Though it is unclear if the Task Force will target reverse mortgage policy recommendations, the BPC’s Commission on Retirement Security and Personal Savings is looking into the topic of reverse mortgages in a report which is slated for release this sometime this Fall.

“It [reverse mortgage] is a toll in the toolbox,” said former Senator and HUD Secretary Mel Martinez, on contribution of reverse mortgages for aging in place. “As with any other financial tool, there always needs to be a fit for the need as opposed to the opportunity. Good consumer financial empowerment is paramount in any financial transaction.”

Building on the work of the BPC’s Housing Commission, and simultaneously with its Long-Term Care Initiative, the Health and Housing Task Force plans to seek cost-efficient ways to meet the health and housing needs of the burgeoning senior population.

Among its goals will be finding cost-effective ways to modify homes and communities to make independent living viable for seniors; identify barriers to home- and community-based services and supports through Medicaid; highlight best practices from states for integrating housing health and long-term services and supports; as well as seek opportunities for further collaboration between HUD and the Department of Health and Human Services.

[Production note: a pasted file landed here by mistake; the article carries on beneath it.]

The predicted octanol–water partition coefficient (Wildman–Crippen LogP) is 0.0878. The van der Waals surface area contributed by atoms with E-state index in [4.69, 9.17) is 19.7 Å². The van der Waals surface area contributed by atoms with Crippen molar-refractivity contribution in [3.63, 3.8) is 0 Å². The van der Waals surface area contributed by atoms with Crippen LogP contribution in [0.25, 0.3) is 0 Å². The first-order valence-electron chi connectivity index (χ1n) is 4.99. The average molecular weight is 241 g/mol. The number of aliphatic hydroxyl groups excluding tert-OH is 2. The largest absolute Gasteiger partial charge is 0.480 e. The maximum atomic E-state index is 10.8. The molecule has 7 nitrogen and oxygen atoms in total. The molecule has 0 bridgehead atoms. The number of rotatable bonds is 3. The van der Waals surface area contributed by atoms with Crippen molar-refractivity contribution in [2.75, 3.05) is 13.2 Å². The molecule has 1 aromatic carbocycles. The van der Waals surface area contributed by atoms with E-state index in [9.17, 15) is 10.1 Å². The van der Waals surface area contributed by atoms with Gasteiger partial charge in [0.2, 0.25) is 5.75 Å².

“Finding cost-effective ways to meet the needs of our aging population will be a major focus of our work,” said task force member and former U.S. Representative Allyson Schwartz. “We intend to find efficiencies to make aging in place both possible and affordable.”

During the first quarter of 2016, the Task Force expects to produce specific policy recommendations both for Congress and the Administration, while additional recommendations will assist state policymakers, as well as health and housing providers, link their shared goals to improve health outcomes, cost-efficiency and quality of life for American seniors.

Written by Jason Oliva

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  • The task force is made up of decent people for the most part. It is true that our seniors in the U.S. are facing a “real crisis” in meeting the housing and health care needs
    of our expanding senior population in coming years.

    However, this is not something that has not been known for many years now, why all the concern all of a sudden and why sett up a task force now? This should have been done years ago the same way we should have been prepared to handle the foreclosure scare of today with the reverse mortgage.